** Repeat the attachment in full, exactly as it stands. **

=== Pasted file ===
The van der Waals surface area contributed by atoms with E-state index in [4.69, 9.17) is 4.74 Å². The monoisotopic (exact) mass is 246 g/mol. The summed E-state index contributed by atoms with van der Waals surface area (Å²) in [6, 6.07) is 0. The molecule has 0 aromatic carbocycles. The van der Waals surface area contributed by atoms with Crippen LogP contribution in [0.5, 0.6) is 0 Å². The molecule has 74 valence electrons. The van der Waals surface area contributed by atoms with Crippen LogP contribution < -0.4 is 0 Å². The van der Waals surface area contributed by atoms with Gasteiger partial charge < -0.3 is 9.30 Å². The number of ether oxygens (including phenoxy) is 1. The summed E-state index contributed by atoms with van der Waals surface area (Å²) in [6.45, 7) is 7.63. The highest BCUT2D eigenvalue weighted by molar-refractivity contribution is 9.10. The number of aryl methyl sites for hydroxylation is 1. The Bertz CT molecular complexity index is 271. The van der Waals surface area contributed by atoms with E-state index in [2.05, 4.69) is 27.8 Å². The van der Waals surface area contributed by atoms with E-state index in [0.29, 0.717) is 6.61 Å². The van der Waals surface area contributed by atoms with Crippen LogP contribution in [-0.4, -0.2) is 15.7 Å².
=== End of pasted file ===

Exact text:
The van der Waals surface area contributed by atoms with E-state index in [4.69, 9.17) is 4.74 Å². The monoisotopic (exact) mass is 246 g/mol. The summed E-state index contributed by atoms with van der Waals surface area (Å²) in [6, 6.07) is 0. The molecule has 0 aromatic carbocycles. The van der Waals surface area contributed by atoms with Crippen LogP contribution in [0.5, 0.6) is 0 Å². The molecule has 74 valence electrons. The van der Waals surface area contributed by atoms with Crippen LogP contribution < -0.4 is 0 Å². The van der Waals surface area contributed by atoms with Gasteiger partial charge < -0.3 is 9.30 Å². The number of ether oxygens (including phenoxy) is 1. The summed E-state index contributed by atoms with van der Waals surface area (Å²) in [6.45, 7) is 7.63. The highest BCUT2D eigenvalue weighted by molar-refractivity contribution is 9.10. The number of aryl methyl sites for hydroxylation is 1. The Bertz CT molecular complexity index is 271. The van der Waals surface area contributed by atoms with E-state index in [2.05, 4.69) is 27.8 Å². The van der Waals surface area contributed by atoms with E-state index in [0.29, 0.717) is 6.61 Å². The van der Waals surface area contributed by atoms with Crippen LogP contribution in [-0.4, -0.2) is 15.7 Å².